I had a total of 10½ miles today, Jim about 8½. We both got in a good workout and I got to enjoy one of my favorite
places in the San Juans.
We lucked out with the weather, too. Sometimes we've been caught up
in this basin in rain, sleet, snow, and thunder-lightning storms. Today
was perfect, despite a forecast of 30-40% chance of rain. That was for
Silverton, though. The chance of a storm at 12,500 feet in the San Juans
is more like 95% every afternoon!
That's why we got an early start this morning. It took us about six
hours to complete the hike, including all our stops. We began at 7:30
and ended at 1:30. That got us off the exposed part above tree
line well before noon.
Increasing clouds as we descended
toward the forested section of the trail
As you'll see from the photos in this entry, the sky was bright blue
with nary a cloud early in the morning but by the time we were coming
back down an increasing number of clouds, including gray ones, were
coming in. While we were driving back to our campground (5-6 miles down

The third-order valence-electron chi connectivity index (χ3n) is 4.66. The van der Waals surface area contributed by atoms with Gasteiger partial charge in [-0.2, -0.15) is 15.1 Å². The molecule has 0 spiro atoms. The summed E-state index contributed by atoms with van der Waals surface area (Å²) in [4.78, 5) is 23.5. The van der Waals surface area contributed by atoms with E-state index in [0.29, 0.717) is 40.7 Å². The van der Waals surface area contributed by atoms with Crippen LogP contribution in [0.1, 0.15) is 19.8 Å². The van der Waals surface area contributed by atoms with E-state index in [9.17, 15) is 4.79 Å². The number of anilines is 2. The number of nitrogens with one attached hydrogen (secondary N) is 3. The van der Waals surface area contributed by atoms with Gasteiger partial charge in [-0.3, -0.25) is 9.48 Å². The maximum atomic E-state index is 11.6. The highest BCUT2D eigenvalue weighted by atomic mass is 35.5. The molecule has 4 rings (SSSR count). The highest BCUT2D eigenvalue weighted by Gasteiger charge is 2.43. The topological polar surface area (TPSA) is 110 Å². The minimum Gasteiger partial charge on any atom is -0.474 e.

the same road) we got a few sprinkles. We could use more rain in this valley
to tame the dust on the road.
Once again I went crazy taking photos of the beauty surrounding me!
Since I'm including 80+ pictures in this entry, I'll split it into two
parts. This entry will show the road and trail up to the pass; the next
one will focus on the alpine basins.
OUT AND BACK ON SOUTH MINERAL CREEK ROAD
This morning we parked at the pull-off I mentioned on South Mineral
Creek Road. Jim's original intention was to go a different direction than Cody
and me: he planned to go up the nearby Ice Lake Trail to
Grant-Swamp Pass, which is on the Hardrock course. He changed his mind,
however, and caught up to me after I'd gone about three miles.